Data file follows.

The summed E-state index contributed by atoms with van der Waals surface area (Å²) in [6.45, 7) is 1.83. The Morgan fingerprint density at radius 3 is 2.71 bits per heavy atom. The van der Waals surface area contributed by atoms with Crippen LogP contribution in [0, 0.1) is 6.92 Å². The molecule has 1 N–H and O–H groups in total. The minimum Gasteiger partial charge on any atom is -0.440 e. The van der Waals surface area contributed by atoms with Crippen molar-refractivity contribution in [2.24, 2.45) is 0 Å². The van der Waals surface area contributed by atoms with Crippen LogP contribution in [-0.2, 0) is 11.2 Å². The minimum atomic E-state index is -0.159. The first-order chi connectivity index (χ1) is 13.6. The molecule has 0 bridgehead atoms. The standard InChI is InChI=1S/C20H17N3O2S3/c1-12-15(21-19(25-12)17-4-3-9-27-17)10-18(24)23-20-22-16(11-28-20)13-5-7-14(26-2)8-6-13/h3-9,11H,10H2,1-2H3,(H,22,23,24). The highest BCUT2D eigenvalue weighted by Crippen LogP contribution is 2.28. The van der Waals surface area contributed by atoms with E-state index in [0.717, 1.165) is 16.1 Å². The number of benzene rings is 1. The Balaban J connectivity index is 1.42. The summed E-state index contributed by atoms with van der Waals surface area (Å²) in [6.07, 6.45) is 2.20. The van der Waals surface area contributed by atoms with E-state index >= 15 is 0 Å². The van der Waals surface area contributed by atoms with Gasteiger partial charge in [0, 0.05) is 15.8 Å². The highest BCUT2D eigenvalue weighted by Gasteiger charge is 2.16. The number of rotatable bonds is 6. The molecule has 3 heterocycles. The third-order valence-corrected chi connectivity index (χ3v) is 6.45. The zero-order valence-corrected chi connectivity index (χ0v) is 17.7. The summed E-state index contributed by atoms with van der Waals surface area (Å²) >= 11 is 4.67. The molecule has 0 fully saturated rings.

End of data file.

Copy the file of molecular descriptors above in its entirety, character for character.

The summed E-state index contributed by atoms with van der Waals surface area (Å²) in [6.45, 7) is 1.83. The Morgan fingerprint density at radius 3 is 2.71 bits per heavy atom. The van der Waals surface area contributed by atoms with Crippen LogP contribution in [0, 0.1) is 6.92 Å². The molecule has 1 N–H and O–H groups in total. The minimum Gasteiger partial charge on any atom is -0.440 e. The van der Waals surface area contributed by atoms with Crippen molar-refractivity contribution in [2.24, 2.45) is 0 Å². The van der Waals surface area contributed by atoms with Crippen LogP contribution in [-0.2, 0) is 11.2 Å². The minimum atomic E-state index is -0.159. The first-order chi connectivity index (χ1) is 13.6. The molecule has 0 bridgehead atoms. The standard InChI is InChI=1S/C20H17N3O2S3/c1-12-15(21-19(25-12)17-4-3-9-27-17)10-18(24)23-20-22-16(11-28-20)13-5-7-14(26-2)8-6-13/h3-9,11H,10H2,1-2H3,(H,22,23,24). The highest BCUT2D eigenvalue weighted by Crippen LogP contribution is 2.28. The van der Waals surface area contributed by atoms with E-state index in [0.717, 1.165) is 16.1 Å². The number of benzene rings is 1. The Balaban J connectivity index is 1.42. The summed E-state index contributed by atoms with van der Waals surface area (Å²) in [6.07, 6.45) is 2.20. The van der Waals surface area contributed by atoms with E-state index >= 15 is 0 Å². The van der Waals surface area contributed by atoms with Gasteiger partial charge in [0, 0.05) is 15.8 Å². The highest BCUT2D eigenvalue weighted by Gasteiger charge is 2.16. The number of rotatable bonds is 6. The molecule has 3 heterocycles. The third-order valence-corrected chi connectivity index (χ3v) is 6.45. The zero-order valence-corrected chi connectivity index (χ0v) is 17.7. The summed E-state index contributed by atoms with van der Waals surface area (Å²) >= 11 is 4.67. The molecule has 0 fully saturated rings.